You are, in short, dosing and risking to addict them with a heroin, when they probably just need to learn to breath and have they hands held.

From a professional point of view, you are being very, very irresponsible. I would even go as far as to say negligent in your practise.

BKism is not meditation. It is a form of psychism, spirit possession if you like, that uses a combination of meditation, hypnosis and auto-suggestion to open individuals up to psychic influences that they are unaware of, and that the BKs are dishonest about - and that have agendas that the BKs are entirely dishonest about until the individual is hooked on their "drug" - that can lead to the destruction of their lives and, almost in almost every case, destroy their family relationships; and can end in a total personal and financial exploitation by the BKWSU.

That you are peddling such a "drug", without having done your research properly, without studying both the positive and negative effects of it, raises serious question about your professional integrity.

Re: Thoughts from a concerned counselor

PostPosted: 30 Apr 2020
by ex-l
With regards to the idea of a "disclaimer", we don't need one.

We have a hugely accurate track record in exposing the crimes, frauds, and falsehoods that the BKs have invested in covering up, and have promoted worldwide.

The BK so called meditation practise is a dangerous hook that should not be promoted to any patient without them knowing the full facts of the organisation, its leadership, its history ... and its victims.

Now, please allow us to let you know what BKism really teaches; what its beliefs, agendas and modus operandis really are?

The drug you are peddling is basically a hook to drag people in to whatever level they can exploit. Yes, it can have a profound drug-like effect upon individuals that starts them craving for more and more. It is, in essence, a gateway drug that you and your professional standing are being used to unwittingly spread, like a spiritual synthetic opioid.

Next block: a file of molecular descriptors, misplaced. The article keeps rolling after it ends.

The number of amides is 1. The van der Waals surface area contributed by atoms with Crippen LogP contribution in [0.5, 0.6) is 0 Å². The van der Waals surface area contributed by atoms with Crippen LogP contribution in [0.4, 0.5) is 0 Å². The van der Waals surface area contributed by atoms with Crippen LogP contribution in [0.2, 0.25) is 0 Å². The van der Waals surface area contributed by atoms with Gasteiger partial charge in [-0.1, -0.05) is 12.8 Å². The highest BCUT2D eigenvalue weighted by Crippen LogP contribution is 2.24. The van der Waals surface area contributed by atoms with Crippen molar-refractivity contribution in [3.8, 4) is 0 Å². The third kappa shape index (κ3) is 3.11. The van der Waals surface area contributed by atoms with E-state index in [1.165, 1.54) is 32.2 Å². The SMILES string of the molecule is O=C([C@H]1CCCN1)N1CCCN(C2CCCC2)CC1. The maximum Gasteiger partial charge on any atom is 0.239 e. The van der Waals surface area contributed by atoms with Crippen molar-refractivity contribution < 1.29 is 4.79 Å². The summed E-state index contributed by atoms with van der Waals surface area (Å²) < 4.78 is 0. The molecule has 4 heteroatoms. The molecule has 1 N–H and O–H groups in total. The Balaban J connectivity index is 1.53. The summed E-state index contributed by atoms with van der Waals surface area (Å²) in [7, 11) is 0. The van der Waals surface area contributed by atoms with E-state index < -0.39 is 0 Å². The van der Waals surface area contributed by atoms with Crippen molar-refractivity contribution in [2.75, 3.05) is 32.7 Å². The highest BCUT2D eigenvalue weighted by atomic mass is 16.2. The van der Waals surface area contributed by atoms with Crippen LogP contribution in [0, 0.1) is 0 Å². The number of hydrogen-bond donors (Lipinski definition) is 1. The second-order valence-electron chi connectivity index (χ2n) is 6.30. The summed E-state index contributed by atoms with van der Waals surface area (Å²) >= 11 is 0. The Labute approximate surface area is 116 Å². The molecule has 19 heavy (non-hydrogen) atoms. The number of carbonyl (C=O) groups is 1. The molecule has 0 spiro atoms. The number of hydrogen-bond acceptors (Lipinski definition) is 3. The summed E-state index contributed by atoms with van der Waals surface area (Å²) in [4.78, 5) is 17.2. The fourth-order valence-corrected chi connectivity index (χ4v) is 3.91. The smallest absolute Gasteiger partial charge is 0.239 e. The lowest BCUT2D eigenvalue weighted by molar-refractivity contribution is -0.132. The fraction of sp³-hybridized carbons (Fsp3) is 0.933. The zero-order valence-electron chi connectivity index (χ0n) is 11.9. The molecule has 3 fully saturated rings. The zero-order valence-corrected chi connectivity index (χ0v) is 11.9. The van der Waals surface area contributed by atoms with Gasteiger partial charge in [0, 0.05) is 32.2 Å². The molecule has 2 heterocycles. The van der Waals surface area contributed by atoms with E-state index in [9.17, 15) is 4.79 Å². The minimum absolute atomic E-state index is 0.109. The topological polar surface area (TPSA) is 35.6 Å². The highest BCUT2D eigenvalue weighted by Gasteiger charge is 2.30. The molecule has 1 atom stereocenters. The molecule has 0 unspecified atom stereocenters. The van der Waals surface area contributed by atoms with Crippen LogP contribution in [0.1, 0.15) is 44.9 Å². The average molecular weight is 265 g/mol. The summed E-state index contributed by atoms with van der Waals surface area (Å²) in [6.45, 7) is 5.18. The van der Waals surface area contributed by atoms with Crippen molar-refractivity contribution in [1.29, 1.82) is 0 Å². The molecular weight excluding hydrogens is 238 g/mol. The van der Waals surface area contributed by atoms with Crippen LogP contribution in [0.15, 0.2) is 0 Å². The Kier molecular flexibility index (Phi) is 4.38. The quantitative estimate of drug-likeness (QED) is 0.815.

And it's typical of the BKs that they are exploiting the current fear, uncertainty and doubt to do so. It's what they have been doing with their End of the World ... their "kill off 7 billion human beings with a nuclear war to establish a heaven on earth for them" ... cult since it started.

Re: Thoughts from a concerned counselor

PostPosted: 30 Apr 2020
by Arcane
Dear co-travelers in this journey called Life,

I will make it extremely simple and lucid. We are a family of five members. This thing has infested my family (now my Father only) for the last 25 years and on. I, too, am a medical doctor and as far as I think (has also been a fact, not just a thought) meditation is very very good for health of the body and the mind. No ounce of falsity on that.

We became affiliated to this institution for about 20 years, all of my family members. Then my eyes opened. I did an extensive research on BKism. I, myself, went to the extremes of reading the Vedas, 5 Upanishads, Brahmasutras, Advaita Vedanta, Bhagawad Gita, Ashtavakra Gita, Viveka Chunamani; the scriptures from Buddhism, Christianity, Western philosophy on Enlightenment, human psychology and so on.

Now, these days, 4 of us 5 members have stopped visiting the centres and have completely rejected what BKism fathoms is true. Only my Father visits the centres.

There is a “Jhandaa” in my home too and many things are still not coherent (in lines of thinking and being together as a family) even to these days. I feel pity for my Father because he cannot change his convictions about BKism now. I tried giving him the truth about the BKs but he refuses. He is completely blindfolded by the system.

Simply put, meditation is good for all spheres of one’s life but the meditation that the BKs teach is pure fantasy. THE DOGMAS THAT THEY TEACH IS JUST NOT PLAUSIBLE AND CREATES DISHARMONY BETWEEN PEOPLE INSTEAD OF A DEEMED UNICITY!!! One can follow mindfulness meditation; one can listen to transcendental meditation music including the delta waves and so on. Just do not relate yourself (LET ALONE YOUR MEDICAL PROFESSION) to the “BKism Dogmas” any longer. The Buddha himself in the KALAMA SUTTA has said: If you want genuine spiritual awakening/Enlightenment you must free yourself from all dogmas, everything that comes on your way!!